On this matter of offering federal jobs to potential candidates to induce them not to run against Senate Democratic incumbents, this White House is drifting dangerously close to the falls.
Colorado's Andrew Romanoff has now confirmed that White House Deputy Chief of Staff Jim Messina trolled three federal jobs in front of him, if he would desist and not run against incumbent Sen. Michael Bennet.
And Romanoff has produced an e-mail where Messina presents the three-job menu, one of which might be his, if he passed up the Senate run. Two were with the Agency for International Development. The third was director of the U.S. Trade and Development Agency.
All three are juicy plums.
Romanoff and Messina both say no hard offer was made. And Robert Gibbs has assured the press the president had no idea Messina was talking to Romanoff about federal jobs that only Obama can fill.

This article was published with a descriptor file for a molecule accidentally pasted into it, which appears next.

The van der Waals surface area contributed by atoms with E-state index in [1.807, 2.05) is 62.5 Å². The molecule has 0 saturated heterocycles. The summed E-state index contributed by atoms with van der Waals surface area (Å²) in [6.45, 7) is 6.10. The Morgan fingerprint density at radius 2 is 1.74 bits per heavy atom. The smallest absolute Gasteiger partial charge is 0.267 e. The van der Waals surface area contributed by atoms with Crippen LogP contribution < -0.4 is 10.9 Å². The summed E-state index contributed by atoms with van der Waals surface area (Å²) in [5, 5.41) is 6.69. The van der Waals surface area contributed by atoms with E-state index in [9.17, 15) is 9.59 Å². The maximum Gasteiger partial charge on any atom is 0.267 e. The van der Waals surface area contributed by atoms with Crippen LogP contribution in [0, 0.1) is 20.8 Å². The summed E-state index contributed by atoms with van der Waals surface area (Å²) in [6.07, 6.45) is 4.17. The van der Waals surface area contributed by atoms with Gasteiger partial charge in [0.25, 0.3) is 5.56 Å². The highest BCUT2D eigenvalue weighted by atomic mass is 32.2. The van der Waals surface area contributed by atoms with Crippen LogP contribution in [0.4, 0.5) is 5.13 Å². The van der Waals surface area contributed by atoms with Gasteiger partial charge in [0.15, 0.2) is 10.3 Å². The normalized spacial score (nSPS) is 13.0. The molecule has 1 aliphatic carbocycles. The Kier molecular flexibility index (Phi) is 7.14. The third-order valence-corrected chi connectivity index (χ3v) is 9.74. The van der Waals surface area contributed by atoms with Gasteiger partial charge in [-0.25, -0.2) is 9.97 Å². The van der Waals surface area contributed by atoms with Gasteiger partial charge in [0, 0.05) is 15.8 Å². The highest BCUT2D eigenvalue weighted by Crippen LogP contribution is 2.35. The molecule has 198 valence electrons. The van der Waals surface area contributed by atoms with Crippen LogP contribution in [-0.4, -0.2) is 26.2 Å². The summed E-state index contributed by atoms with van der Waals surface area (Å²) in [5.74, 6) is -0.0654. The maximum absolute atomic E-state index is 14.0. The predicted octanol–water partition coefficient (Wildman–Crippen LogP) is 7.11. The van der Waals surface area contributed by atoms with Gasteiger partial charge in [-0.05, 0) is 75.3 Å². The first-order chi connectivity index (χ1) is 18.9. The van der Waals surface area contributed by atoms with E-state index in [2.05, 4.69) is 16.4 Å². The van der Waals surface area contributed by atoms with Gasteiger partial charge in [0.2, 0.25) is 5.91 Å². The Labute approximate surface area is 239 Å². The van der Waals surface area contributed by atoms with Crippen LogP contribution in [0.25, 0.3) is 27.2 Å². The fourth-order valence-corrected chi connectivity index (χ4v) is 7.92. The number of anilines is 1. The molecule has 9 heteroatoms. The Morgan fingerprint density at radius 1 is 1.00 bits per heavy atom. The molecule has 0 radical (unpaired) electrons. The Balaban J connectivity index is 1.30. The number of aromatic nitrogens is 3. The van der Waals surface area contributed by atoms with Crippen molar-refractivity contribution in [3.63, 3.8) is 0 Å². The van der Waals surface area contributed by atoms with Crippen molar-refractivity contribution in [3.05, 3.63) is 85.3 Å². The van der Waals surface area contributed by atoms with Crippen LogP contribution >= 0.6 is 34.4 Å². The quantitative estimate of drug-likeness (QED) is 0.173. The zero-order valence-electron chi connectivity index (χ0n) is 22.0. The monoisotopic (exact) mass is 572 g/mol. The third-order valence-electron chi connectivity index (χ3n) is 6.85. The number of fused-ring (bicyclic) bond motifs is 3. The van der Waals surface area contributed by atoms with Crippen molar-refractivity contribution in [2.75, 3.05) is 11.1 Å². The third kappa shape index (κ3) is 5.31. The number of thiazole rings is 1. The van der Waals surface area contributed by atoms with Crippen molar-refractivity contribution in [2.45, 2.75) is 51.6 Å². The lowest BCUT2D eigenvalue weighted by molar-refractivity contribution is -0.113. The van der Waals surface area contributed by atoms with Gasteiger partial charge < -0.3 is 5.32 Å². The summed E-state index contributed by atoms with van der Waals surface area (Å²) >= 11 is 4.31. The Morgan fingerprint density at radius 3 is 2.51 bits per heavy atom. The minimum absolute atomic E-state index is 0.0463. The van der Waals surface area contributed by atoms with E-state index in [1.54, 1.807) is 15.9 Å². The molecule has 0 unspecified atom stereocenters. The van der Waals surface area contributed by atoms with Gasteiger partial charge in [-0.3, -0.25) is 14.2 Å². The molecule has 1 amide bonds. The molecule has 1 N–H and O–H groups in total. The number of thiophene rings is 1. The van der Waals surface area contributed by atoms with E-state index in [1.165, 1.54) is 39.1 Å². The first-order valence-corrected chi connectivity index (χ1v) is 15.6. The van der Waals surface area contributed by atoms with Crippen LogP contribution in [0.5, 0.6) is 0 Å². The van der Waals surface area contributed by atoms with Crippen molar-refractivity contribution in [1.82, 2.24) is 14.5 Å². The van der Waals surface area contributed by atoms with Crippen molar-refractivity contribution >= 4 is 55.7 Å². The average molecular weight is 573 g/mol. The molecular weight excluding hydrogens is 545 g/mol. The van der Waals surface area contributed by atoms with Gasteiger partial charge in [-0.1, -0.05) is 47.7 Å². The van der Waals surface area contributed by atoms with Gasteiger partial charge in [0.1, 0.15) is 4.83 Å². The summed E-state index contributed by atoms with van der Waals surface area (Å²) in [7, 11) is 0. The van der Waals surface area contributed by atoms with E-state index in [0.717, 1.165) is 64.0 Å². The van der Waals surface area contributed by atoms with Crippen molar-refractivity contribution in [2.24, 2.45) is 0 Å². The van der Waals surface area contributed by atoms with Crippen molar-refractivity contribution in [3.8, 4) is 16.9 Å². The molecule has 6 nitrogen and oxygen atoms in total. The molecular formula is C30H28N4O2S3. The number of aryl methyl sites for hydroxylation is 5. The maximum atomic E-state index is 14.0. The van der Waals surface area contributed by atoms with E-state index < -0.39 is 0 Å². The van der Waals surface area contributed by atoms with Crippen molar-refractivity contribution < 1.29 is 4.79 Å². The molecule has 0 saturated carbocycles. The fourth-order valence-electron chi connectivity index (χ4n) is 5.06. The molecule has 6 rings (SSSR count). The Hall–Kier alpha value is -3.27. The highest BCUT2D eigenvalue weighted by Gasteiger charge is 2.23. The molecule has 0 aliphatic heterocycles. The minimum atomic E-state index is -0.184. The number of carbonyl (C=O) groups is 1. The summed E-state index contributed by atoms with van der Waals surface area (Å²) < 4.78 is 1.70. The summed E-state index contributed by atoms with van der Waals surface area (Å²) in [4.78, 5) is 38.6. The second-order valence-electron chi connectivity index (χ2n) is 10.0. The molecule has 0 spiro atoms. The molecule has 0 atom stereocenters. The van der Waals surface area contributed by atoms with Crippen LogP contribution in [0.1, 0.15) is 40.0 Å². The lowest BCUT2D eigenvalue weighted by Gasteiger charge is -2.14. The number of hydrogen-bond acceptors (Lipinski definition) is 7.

But if Obama knew nothing of the Messina-Romanoff talks, who did? For Messina cannot appoint anyone to anything. Has Messina's boss, Rahm Emanuel, been given the franchise to offer a dessert tray of federal jobs to people he wants to keep out of Democratic primaries?
An independent investigation needs to be conducted to determine whether Chicago-style politics has been introduced into the West Wing.
For in the week since White House Counsel Robert Bauer issued his two-page report on his investigation into whether Rep. Joe Sestak was offered a job to stay out of the Pennsylvania Senate primary, that report has become scarcely credible.
Consider. Repeatedly, Sestak said he had been offered a job if he would not run. The job was widely thought to be secretary of the navy. If true, Sestak was charging someone high at the White House with having committed a felony: offering a federal job to influence the outcome of a federal election.
What made the issue combustible was that only Obama can appoint the navy secretary. Though no one suggested Obama made the offer, the White House denied any offer had been made.
When Sestak won the primary, the media began to press. Sestak stonewalled, repeating only he was offered a job and turned it down.
Came then the report of Bauer, which purported to clear up the conflicting statements.